Does your utility charge the maximum fee allowed in your state for returned checks? If not, you are missing out on revenue you could (and should) be collecting.
Returned check fees by state
The maximum allowable returned check fee varies from state to state, ranging from $20 to $50. Here is a document outlining returned check fees by state, including references to the statute regulating the fee in each state.
Fee Survey results
Last year, I conducted a Utility Fee Survey that encompassed a number of different fees, including returned check fees. Here is a link to the results of the survey.
Eighty-eight utilities responded to the survey and, of those, eighty-six charged a returned check fee. In one of the more surprising results of the survey, of the 86 utilities that charged a returned check fee, 24 charged less than the maximum fee allowed in their state. That amounts to 28% of the responding utilities!
Why not charge the maximum allowed?
Why would your utility charge less than the maximum allowable returned check fee? It takes time and effort on the part of your staff to collect bad checks, so why not recover these costs from the customers who incur them?
If it costs more to collect returned checks than you charge in fees, the rest of your customer base ends up paying those additional costs through your rates.
Is your fee posted conspicuously?
Several states have requirements that a notice advising customers of your returned check fee be posted conspicuously at the point of sale. For walk-in customers, this means posting a sign in your lobby. I also recommend including a statement on your utility bill that defines your returned check fee.
How do your fees compare?
If you’ve ever wondered if you are charging appropriate fees, give me a call to find out how a personalized fee consultation would help you.
As part of the fee consultation, I will review your utility’s current fee schedule and conduct an in-depth phone assessment to learn more about your fees. You will receive a presentation quality document illustrating how your fees compare with other utilities. Also included will be my recommendations for revising any existing fees and suggestions of new fees you should consider charging.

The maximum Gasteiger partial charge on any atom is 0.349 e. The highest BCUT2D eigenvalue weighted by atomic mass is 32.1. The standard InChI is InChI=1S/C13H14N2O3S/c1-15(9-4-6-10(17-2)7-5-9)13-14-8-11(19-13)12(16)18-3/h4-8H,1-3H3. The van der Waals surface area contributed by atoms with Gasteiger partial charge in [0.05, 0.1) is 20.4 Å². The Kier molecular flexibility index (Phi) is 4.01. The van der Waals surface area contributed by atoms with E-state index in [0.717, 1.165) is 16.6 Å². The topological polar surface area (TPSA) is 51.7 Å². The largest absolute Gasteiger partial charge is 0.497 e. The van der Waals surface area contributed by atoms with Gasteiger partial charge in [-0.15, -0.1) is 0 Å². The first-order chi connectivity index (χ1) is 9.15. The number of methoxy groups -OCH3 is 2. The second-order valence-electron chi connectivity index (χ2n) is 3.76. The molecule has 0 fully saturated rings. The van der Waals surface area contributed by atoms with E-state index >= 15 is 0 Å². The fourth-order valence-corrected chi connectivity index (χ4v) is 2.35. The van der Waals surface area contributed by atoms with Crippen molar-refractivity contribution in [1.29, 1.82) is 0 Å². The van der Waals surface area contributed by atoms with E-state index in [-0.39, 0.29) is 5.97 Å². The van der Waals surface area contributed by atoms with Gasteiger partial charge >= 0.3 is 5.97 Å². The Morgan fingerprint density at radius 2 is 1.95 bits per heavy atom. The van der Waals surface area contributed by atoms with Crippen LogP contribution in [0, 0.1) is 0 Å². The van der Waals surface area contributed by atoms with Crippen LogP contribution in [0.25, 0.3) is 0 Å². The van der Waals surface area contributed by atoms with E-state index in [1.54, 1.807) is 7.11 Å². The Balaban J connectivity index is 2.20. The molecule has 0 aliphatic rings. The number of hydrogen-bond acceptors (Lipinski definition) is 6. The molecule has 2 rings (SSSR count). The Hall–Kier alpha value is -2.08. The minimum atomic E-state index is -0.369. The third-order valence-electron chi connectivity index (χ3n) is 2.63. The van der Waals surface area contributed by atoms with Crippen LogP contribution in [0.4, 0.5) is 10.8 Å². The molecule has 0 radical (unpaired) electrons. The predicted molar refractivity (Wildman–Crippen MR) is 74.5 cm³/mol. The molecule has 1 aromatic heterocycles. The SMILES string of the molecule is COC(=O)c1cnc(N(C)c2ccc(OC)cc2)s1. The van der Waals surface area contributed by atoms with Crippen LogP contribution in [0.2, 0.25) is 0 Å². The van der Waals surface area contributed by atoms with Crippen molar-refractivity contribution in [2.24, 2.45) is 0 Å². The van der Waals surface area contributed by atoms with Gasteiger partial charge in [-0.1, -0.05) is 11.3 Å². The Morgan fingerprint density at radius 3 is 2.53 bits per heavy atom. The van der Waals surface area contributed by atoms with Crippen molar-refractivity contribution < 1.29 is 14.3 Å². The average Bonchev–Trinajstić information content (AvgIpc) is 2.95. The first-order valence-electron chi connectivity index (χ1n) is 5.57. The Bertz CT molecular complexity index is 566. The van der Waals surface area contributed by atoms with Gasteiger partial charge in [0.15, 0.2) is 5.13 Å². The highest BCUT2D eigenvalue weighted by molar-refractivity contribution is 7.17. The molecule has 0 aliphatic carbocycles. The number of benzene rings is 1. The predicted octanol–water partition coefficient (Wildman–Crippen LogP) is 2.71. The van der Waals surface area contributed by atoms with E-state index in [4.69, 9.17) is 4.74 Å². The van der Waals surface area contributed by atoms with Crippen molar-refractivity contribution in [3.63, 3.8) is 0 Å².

If you’re interested, please give me a call at 919-232-2320 or e-mail me at email@example.com.
© 2013 Gary Sanders
One of the many things I do in my job is work with new customers in converting their data to Logics’ Utilities Management System.
In the process of doing this, I see a wide range in the quality of mailing addresses – from excellent to not so good. Let’s take a look at some steps you can take to improve the quality of your mailing addresses.
Postal addressing standards call for no periods or commas in the address line. For example, P.O. BOX 123 should be PO BOX 123 and RALEIGH, NC should be RALEIGH NC.
Street name suffixes should always use standardized abbreviations. For example, RD in place of ROAD and ST for STREET.
Apartments and suites should always be listed at the end of the address. For example, 101-B MAIN ST should be 101 MAIN ST APT B.
The primary delivery address should always be immediately above the city, state and ZIP code. This is not an issue for most addresses, but can be in the case of long street names with a suite or apartment that won’t all fit on a single address line. In this case, the mailpiece should be addressed like this:
1234 VERY LONG STREET NAME
RALEIGH NC 27609
Looking up a ZIP code
Every address should have a ZIP code, preferably including ZIP+4. The US Postal Service website, www.usps.com, makes it easy to find a zip code. In the Quick Tools section at the top left of the home page, click Find a ZIP Code:
Enter the street address, city and state of the address you want the zip code for and click the Find button. This will display the address (in standardized format) with the ZIP code and ZIP+4. If you want additional address information, such as Carrier Route or Delivery Point Code (which is required for Intelligent Mail barcodes), click the Show Mailing Industry Details link:
The full mailing industry details screen is shown here:
Are you familiar with USPS Publication 28? If you’re not and you are in any way responsible for being sure your bills get delivered to your customers as efficiently as possible, I recommend reading it.
It’s available from the Postal Service website, either as a PDF document (be forewarned – it’s 210 pages) or as interactive web pages with an index.
One of the features of Publication 28 is Appendix C1 which lists the standard abbreviations for most street suffixes. This is helpful if you’re unsure how to properly abbreviate a street suffix. For example, I live on Scouting Trail and, for the first few years I lived here, I thought Trail was abbreviated TR, but it’s not. According to Appendix C1, it should be TRL.
CASS certification software
If you use CASS certification software or an outsource printer to print your bills, you probably don’t worry about the quality of how your addresses are entered because the CASS certification software will correct the addresses. However, I would caution against this because the better your addresses are going into the CASS certification process, the more accurate the output will be.
Questions about address quality?
If you have questions about address quality, or anything else related to printing utility bills, please give me a call at 919-232-2320 or e-mail me at firstname.lastname@example.org.
© 2013 Gary Sanders